In its 2012 update, Ofcom, the UK regulator reports also on the status of traffic management in the UK. Ofcom says [see also "UK: Broadband ISPs (except Sky) Still Limit P2P; Some Prioritize VoIP!" - here]:
- We looked at the traffic management polices used by fixed and mobile operators and found that there is often significant variation in fixed ISPs’ and mobile operators’ traffic management practices. While most apply traffic management in some form, others do not and use the fact that they have no traffic management as a part of their promotional message (e.g. advertising their service as ‘truly unlimited’ in terms of both data use and throttling of certain services).
- Most commonly, ISPs tend to apply traffic management to P2P services such as BitTorrent. P2P traffic is most likely to have restrictions placed on it because of the way it works: the nature of P2P software is such that it increases data usage along a network to fill whatever capacity is available. That, and the fact that P2P downloads are not typically as time-dependent as other types of application mean that many ISPs and mobile operators find that controlling P2P traffic is an approach to keep down network infrastructure costs.
- The impact of traffic management on users of P2P services can be significant – in some cases speeds of P2P traffic can be reduced to a fraction of the speed of other traffic on the network. We asked operators to estimate the impact of traffic management restrictions. Although most told us that such calculations were too difficult to make, others told us that the impact could be significant, e.g. one fixed ISP said the estimated impact of its traffic management policies was to reduce P2P traffic to 1% of what it would otherwise be at peak times.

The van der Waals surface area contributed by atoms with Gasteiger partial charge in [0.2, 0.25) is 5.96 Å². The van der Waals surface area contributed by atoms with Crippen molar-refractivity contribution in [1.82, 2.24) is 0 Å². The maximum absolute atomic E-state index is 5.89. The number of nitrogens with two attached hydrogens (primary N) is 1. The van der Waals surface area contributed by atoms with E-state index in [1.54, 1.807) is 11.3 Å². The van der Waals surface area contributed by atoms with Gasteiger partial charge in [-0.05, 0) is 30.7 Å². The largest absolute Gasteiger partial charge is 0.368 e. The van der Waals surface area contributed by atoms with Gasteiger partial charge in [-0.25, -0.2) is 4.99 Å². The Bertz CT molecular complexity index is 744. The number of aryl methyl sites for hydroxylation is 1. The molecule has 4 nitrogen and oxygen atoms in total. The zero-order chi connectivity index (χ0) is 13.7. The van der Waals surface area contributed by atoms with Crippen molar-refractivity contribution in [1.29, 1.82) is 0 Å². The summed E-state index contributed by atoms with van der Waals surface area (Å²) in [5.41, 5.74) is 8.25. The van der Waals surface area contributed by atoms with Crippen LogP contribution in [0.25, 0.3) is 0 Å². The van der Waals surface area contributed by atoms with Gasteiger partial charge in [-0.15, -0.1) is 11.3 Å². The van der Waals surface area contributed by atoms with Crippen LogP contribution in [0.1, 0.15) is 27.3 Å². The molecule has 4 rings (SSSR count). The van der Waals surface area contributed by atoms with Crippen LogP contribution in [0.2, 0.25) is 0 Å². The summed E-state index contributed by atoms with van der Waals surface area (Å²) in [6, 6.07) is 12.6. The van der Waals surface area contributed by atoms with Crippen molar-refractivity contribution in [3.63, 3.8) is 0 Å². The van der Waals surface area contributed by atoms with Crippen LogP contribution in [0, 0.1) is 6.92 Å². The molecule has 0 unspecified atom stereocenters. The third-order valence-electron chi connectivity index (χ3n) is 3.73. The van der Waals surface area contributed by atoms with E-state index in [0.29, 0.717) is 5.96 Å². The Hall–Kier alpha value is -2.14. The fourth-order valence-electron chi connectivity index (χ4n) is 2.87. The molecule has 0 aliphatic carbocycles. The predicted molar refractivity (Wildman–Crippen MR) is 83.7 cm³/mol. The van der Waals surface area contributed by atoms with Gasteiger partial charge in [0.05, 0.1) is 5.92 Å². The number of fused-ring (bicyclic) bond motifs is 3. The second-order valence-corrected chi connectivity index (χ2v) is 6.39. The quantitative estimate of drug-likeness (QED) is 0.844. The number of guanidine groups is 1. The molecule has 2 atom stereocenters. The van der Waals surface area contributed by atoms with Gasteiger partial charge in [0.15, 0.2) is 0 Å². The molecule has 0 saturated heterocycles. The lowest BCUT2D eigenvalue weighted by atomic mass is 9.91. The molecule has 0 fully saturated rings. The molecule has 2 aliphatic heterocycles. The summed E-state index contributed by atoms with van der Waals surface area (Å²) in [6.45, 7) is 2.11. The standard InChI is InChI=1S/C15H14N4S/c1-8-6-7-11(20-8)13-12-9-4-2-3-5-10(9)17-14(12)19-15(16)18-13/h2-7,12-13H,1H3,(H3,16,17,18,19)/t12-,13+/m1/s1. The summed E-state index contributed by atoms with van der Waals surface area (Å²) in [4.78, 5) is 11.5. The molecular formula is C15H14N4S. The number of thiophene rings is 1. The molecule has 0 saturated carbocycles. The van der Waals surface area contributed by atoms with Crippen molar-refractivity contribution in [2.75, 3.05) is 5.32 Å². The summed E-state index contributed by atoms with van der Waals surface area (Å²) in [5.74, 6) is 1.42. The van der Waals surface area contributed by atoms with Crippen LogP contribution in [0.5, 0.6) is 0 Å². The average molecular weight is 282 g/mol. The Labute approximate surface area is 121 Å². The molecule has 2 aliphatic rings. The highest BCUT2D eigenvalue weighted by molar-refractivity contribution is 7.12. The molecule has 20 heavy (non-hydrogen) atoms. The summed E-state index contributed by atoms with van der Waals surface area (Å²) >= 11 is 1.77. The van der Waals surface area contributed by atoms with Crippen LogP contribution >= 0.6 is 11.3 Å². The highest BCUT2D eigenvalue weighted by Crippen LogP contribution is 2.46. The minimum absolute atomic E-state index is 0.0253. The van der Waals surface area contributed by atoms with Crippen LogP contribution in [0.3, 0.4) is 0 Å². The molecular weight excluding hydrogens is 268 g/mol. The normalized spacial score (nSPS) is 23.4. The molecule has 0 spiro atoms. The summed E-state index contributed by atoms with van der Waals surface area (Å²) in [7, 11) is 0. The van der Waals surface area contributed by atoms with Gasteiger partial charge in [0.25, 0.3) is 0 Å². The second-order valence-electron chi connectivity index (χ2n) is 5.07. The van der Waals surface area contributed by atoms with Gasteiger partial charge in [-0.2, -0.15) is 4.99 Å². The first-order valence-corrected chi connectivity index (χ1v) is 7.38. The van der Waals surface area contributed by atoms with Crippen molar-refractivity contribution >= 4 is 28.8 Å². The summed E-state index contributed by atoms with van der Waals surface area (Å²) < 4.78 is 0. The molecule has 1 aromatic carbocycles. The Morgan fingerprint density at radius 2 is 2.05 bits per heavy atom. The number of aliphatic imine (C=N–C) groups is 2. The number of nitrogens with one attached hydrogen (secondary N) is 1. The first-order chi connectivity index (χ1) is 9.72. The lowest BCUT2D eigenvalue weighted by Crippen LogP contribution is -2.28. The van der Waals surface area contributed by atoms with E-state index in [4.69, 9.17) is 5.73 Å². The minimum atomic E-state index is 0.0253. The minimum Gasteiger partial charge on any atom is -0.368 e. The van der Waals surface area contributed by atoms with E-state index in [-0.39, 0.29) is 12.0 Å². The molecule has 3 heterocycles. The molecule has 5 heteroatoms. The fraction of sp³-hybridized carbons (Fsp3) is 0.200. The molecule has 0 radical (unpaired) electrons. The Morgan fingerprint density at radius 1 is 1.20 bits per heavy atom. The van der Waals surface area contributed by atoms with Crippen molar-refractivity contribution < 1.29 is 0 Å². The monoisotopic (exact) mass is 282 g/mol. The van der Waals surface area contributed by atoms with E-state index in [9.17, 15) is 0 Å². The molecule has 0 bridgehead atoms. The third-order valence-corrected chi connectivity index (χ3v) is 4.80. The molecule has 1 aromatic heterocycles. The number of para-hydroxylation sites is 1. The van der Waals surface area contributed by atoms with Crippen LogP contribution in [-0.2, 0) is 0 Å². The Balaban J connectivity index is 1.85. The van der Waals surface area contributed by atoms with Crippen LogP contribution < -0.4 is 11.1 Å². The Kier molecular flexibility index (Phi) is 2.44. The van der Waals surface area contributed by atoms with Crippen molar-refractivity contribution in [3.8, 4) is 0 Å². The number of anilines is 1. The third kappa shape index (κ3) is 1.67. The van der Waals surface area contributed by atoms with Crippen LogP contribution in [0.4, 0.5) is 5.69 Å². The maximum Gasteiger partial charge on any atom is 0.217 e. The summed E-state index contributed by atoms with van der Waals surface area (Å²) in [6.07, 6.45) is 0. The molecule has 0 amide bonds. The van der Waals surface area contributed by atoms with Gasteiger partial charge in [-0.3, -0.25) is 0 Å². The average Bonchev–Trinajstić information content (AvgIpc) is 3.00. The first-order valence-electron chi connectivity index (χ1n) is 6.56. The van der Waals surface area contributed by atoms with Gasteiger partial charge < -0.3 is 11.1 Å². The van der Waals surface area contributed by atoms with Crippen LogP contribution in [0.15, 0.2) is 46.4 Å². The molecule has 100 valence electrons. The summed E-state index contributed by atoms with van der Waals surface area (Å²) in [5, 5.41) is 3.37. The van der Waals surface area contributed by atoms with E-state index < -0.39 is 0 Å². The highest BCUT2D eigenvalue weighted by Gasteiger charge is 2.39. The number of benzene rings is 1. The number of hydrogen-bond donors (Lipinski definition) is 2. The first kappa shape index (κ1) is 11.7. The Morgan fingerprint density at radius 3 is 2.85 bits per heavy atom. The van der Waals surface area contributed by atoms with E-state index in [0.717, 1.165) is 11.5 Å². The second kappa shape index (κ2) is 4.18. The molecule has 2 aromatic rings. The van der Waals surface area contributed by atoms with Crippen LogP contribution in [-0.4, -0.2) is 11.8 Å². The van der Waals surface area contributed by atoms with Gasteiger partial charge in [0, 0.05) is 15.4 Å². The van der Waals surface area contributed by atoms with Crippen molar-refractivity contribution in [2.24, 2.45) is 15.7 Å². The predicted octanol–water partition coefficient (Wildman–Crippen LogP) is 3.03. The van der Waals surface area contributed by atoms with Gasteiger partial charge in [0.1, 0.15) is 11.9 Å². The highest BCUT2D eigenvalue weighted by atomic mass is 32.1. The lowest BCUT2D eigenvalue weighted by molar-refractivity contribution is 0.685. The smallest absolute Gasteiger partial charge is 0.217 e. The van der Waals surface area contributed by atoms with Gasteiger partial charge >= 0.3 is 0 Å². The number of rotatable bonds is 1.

- P2P is not the only type of traffic which is subject to traffic management. For example, O2 restricts the speed of video traffic on its lowest priced broadband package to 0.8Mbit/s, and offers higher-priced broadband packages that do not use traffic management for video traffic.
- In some cases, particular types of traffic are given greater priority and consumers who particularly value a type of service can choose packages that prioritise such traffic. For instance, Plusnet offers a premium broadband service for an additional £5 a month which gives priority to gaming traffic and traffic for virtual private networks (VPN).
See more - "Infrastructure Report - 2012 Update" - here.